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Constructing an historical narrative : change and continuity in women's lives in China

By Deborah J. Henderson

Abstract

This article explores the significance of historical narratives for teaching history in Australia in three ways. First, it contextualises some recent claims and assumptions about the nature and purpose of historical narrative with reference to developments in history teaching in Australia. Second, it explicates some features of a transnational narrative written for Australian students. This narrative on the changes and continuities in women’s lives in China is presented with an accompanying glossary as the third and final segment of the article. In framing the analysis in this way, the article aims to demonstrate that narrative portrayals of the continuities and changes of past ideas and events are always determined by the standpoint of the historian and, unlike recent claims, are open to critique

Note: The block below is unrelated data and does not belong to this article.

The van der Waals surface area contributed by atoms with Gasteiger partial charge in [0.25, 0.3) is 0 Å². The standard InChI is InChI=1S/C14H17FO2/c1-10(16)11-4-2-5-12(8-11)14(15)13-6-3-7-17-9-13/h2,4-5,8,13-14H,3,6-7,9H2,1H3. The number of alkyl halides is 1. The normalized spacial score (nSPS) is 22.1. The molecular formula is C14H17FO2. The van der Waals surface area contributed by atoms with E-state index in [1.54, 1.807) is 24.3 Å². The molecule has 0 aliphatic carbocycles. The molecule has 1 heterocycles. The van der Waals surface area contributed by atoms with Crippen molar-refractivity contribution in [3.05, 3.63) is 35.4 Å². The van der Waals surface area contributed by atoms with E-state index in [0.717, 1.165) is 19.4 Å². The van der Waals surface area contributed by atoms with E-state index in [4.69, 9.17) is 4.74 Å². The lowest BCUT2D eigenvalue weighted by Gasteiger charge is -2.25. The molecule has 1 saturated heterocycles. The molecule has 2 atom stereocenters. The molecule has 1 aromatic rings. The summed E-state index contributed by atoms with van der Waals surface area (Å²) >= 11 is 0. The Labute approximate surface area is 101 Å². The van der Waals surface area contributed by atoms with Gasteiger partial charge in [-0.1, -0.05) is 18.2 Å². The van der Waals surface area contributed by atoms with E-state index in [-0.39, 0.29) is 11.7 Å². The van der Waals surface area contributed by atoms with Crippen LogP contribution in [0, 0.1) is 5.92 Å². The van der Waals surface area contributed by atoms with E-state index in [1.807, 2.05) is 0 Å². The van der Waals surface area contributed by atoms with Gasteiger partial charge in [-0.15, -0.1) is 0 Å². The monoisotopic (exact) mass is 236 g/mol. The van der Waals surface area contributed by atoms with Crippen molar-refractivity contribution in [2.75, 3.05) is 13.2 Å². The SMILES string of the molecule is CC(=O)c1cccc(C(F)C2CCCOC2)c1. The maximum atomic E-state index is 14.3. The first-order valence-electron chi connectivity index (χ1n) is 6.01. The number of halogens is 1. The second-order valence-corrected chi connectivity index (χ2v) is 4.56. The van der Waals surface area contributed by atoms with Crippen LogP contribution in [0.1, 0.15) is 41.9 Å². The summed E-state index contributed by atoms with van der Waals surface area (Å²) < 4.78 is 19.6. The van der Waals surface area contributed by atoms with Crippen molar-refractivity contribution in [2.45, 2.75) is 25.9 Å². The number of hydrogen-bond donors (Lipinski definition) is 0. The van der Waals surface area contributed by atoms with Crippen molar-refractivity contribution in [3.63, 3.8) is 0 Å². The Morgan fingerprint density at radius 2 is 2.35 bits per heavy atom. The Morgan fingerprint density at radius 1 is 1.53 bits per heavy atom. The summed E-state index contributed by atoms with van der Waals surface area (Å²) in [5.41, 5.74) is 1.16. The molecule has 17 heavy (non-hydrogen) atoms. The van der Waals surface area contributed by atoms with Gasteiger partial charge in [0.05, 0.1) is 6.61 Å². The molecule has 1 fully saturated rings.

Topics: 130205 Humanities and Social Sciences Curriculum and Pedagogy (excl. Economics Business and Management), 210302 Asian History, historical narratives, women in China, change and continuity, history curriculum, teaching history
Publisher: Queensland History Teachers' Association
Year: 2007
OAI identifier: oai:eprints.qut.edu.au:18639

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